I can hear (or see) right away if a client has practiced or not. Some clients will practice for an hour the day before their therapy session, which may do the trick but progress is much slower and harder than if they practiced every day for a shorter chunk of time.
These clients also have many “buts” that interfere with regular practice.
And I remind them often …
The key to progress is regularity.
By doing something daily, you develop a habit and later, the habit may turn into a passion (well, that does not apply for speech therapy, I guess).
Believe it or not, five minutes every day will improve your skills – whether it’s mental math, writing, soccer skills, articulation or singing.
Once you get better, you tend to spend more time engaged in the activity. If you spend more time practicing, your skills get better faster, which leads to feelings of accomplishment, satisfaction and pride.
These positive feelings boost our confidence and we tend to seek out more of these activities that give us the confidence …
And the cycle goes on and on.
Having said that, I also know that it is very hard to stick to a regular schedule.
Sometimes, it is very difficult to start off because we may not see any results right away and we doubt every moment and effort.
Sometimes starting a new skill is easy because we are full of enthusiasm. Other times, following a routine becomes boring or a hurdle seems too difficult to overcome.
People tend to avoid problems and demanding tasks. Yes, it is easier not to deal with an adversity than to wrestle with it one bite at a time. In these moments, it is difficult to see the end goal when the present does not offer any fulfillment.
Here is a video, in which I am sharing 3 simple steps to making your vocal practice routine effective and recognize your progress every time you Click here to go to YouTube.
How to Stick to Regular Vocal Practice?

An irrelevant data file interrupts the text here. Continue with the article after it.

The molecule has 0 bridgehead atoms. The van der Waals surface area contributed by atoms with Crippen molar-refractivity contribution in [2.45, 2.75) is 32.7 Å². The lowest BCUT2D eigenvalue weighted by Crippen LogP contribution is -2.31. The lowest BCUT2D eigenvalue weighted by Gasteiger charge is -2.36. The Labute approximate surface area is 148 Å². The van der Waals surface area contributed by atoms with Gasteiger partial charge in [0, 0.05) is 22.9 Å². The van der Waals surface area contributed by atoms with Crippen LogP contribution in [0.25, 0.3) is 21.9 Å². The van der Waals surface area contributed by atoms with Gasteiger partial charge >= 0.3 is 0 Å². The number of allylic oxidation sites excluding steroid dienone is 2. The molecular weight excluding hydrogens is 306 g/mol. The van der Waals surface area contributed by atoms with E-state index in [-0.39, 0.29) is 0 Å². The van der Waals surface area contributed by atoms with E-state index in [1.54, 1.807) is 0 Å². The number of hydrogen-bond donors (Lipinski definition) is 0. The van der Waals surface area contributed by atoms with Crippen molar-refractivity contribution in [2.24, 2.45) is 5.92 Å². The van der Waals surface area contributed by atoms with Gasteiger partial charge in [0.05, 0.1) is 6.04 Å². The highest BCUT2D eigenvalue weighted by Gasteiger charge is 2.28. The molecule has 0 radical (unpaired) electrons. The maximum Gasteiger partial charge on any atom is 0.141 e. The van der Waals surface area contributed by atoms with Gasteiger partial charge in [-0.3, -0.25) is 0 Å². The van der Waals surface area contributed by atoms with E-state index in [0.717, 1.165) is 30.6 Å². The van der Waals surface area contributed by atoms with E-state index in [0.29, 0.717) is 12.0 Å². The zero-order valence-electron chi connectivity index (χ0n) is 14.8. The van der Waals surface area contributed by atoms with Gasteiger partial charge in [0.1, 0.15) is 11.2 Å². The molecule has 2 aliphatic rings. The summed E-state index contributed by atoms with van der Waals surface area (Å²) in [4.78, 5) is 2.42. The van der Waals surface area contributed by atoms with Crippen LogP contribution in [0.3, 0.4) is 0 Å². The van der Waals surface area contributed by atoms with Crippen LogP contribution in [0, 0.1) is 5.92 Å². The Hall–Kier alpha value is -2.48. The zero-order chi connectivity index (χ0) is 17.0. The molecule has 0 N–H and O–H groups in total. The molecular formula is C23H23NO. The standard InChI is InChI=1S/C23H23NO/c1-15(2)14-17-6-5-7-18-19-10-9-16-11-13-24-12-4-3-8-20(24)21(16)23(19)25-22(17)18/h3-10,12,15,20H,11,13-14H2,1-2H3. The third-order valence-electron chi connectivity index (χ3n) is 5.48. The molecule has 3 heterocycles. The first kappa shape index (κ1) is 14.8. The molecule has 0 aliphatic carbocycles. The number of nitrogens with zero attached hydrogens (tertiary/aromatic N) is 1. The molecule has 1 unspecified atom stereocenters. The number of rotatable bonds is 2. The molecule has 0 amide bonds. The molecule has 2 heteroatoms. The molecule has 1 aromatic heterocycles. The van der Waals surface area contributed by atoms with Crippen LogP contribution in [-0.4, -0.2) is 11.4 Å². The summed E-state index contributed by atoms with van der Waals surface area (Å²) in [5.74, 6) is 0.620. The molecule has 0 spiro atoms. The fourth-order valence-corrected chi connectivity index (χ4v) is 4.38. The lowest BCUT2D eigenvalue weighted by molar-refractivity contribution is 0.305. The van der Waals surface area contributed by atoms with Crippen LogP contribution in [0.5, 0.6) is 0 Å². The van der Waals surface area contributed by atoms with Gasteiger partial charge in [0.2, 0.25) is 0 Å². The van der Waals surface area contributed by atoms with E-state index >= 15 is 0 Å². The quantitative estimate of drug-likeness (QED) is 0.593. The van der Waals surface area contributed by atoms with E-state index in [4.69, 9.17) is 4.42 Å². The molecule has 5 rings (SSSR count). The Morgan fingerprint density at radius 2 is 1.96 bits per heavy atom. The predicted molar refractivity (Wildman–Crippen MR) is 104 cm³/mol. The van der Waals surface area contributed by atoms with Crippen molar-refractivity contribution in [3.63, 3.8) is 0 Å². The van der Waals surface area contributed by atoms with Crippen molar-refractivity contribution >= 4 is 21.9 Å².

Here are some suggestions that have worked for me, my family and my clients.
Write down your goals.
Write down your goals (one, two or three goals should be enough) in your agenda book, practice journal or on a piece of paper.
Create an electronic file with your written goals and make a habit of looking at them every day.
If you don’t write down your goals, you may lose focus and your goals will simply be wishful thinking.
In the 1950’s, there was a study carried out at Harvard University studying people’s life goals. It’s not surprising that everyone questioned in this study said that they had some life goals. The study then asked how many people put their goals in writing. The answer was only 3%! Thirty years later, the study followed up with the study group. The 3% that had written their goals on paper were worth more than the other 97% combined.
Isn’t this interesting?
In speech-language therapy (and other disciplines and industries), we use so called S.M.A.R.T. goals.
Every letter of the word SMART means something:
Specific – set specific goals.
Vague or broad goals like “I want to learn to sing” give you only general direction but do not help to practice a specific skill.
A specific goal, such as “I will extend my range by a semi-tone” or “I will memorize the lyrics of a song” or “I will use controlled breath support for singing long phrases in my song”, will pinpoint the skill that you need to work towards.
Measurable – set goals that you can measure.